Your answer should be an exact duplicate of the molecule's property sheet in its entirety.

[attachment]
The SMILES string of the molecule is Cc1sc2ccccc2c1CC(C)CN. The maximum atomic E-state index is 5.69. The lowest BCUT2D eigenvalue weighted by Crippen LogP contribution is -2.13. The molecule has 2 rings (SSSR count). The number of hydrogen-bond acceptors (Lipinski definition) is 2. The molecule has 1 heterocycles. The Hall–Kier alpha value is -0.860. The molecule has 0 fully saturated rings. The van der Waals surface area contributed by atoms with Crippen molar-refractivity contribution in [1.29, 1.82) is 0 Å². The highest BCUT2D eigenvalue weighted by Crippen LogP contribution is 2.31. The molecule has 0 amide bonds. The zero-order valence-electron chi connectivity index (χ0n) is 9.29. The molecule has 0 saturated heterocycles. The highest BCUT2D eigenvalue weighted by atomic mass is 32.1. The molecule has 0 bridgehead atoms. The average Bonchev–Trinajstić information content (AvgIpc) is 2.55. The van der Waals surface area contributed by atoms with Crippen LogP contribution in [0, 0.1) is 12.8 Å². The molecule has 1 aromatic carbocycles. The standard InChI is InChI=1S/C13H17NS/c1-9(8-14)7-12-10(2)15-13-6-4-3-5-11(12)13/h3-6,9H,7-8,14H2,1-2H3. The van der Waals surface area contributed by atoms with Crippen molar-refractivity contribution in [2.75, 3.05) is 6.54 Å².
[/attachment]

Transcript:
The SMILES string of the molecule is Cc1sc2ccccc2c1CC(C)CN. The maximum atomic E-state index is 5.69. The lowest BCUT2D eigenvalue weighted by Crippen LogP contribution is -2.13. The molecule has 2 rings (SSSR count). The number of hydrogen-bond acceptors (Lipinski definition) is 2. The molecule has 1 heterocycles. The Hall–Kier alpha value is -0.860. The molecule has 0 fully saturated rings. The van der Waals surface area contributed by atoms with Crippen molar-refractivity contribution in [1.29, 1.82) is 0 Å². The highest BCUT2D eigenvalue weighted by Crippen LogP contribution is 2.31. The molecule has 0 amide bonds. The zero-order valence-electron chi connectivity index (χ0n) is 9.29. The molecule has 0 saturated heterocycles. The highest BCUT2D eigenvalue weighted by atomic mass is 32.1. The molecule has 0 bridgehead atoms. The average Bonchev–Trinajstić information content (AvgIpc) is 2.55. The van der Waals surface area contributed by atoms with Crippen LogP contribution in [0, 0.1) is 12.8 Å². The molecule has 1 aromatic carbocycles. The standard InChI is InChI=1S/C13H17NS/c1-9(8-14)7-12-10(2)15-13-6-4-3-5-11(12)13/h3-6,9H,7-8,14H2,1-2H3. The van der Waals surface area contributed by atoms with Crippen molar-refractivity contribution in [2.75, 3.05) is 6.54 Å².